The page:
Columbia Toyota dealership, customers deal with recall

Wednesday, February 3, 2010 | 12:01 a.m. CST; updated 10:58 a.m. CST, Wednesday, February 3, 2010

COLUMBIA – The Toyota dealership in Columbia expects to receive the parts to repair faulty accelerator pedals on a number of its recalled vehicles by Friday.

“We won’t have parts of any kind until Thursday or Friday, and then we’ll know how to proceed,” said Dan Kellar, general manager of Joe Machens Toyota.

Toyota vehicles affected by the recall

  • Certain 2009-2010 RAV4
  • Certain 2009-2010 Corolla
  • 2009-2010 Matrix
  • 2005-2010 Avalon
  • Certain 2007-2010 Camry
  • Certain 2010 Highlander
  • 2007-2010 Tundra
  • 2008-2010 Sequoia

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After a nationwide recall on Toyota vehicles because of a friction problem that could cause an accelerator pedal to stick, Toyota announced Monday that it would begin fixing the defective pedals.

“Parts to reinforce the pedals are already being shipped for use by dealers, and dealer training is under way," according to a corporate announcement. "Many Toyota dealers will work extended hours to complete the recall campaign as quickly and conveniently as possible, some even staying open 24 hours a day.”

Kellar said his staff are waiting for a “precision-cut steel reinforcement bar” that removes tension between a friction shoe and the adjoining surface in the device.

Installing the bar will eliminate the friction that's causing accelerator pedals to stick, Toyota has assured customers.

The recall affects 2.3 million vehicles in the United States — the 2009-2010 RAV4, the 2009-2010 Corolla, the 2009-2010 Matrix, the 2005-2010 Avalon, the 2007-2010 Camry, the 2010 Highlander, the 2007-2010 Tundra and the 2008-2010 Sequoia.

Meanwhile, the staff at Joe Machens Toyota, as well as at dealerships across the country, have been instructed to halt sales on these recalled vehicles.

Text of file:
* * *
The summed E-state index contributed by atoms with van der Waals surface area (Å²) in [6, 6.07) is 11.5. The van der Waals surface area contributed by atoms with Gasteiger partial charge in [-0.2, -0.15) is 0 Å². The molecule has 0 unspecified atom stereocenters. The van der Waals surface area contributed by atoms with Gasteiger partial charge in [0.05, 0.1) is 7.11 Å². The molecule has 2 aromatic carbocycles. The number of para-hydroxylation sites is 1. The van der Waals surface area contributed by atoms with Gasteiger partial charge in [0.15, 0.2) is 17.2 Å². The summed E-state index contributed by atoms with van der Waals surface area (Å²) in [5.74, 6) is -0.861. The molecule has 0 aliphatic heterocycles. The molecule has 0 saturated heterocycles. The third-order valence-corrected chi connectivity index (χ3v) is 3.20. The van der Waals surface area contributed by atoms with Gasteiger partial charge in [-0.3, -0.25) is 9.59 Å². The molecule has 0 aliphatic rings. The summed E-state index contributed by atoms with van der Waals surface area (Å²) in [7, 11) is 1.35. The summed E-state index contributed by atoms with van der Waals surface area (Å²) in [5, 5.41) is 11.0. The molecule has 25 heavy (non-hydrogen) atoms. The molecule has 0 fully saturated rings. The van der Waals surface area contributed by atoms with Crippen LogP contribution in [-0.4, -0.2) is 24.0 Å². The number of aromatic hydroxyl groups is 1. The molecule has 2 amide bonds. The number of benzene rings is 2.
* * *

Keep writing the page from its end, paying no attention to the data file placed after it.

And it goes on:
“We’ve still been selling other unaffected models and used models, but having to stop sales on eight vehicles of course affects business,” Kellar said. “It’s not exactly business as usual, but it hasn’t been a dramatic decrease.”

Jim Williams, mechanic at Custom Complete Automotive in Columbia, said that despite the confusion and concern about the recall, his business cannot help owners of the defective vehicles.

“We won’t even get calls about something like this,” Williams said. “A recall like that is only going to affect the dealerships.”

Dealerships are the only ones receiving the necessary factory parts, so they alone are designated to repair the cars.

Meanwhile, consumers are stuck in limbo. To secure their safety, many are eager for the repairs but must wait until the necessary parts arrive.

Some customers, however, are not as concerned.  

“I’m not too worried about it,” said Joe Erkmann, a Toyota owner.

Erkmann said he has been following the developments of the recall in the news media but does not intend to rush into the dealership as soon as parts are delivered.

He said that the infrequency of pedals sticking is one reason he's not anxious.

“I’ll come in when it’s convenient,” Erkmann said.

This is the second of two recalls that Toyota has conducted since September. The first addressed the problem of the gas pedal getting trapped in the driver's floor mat.

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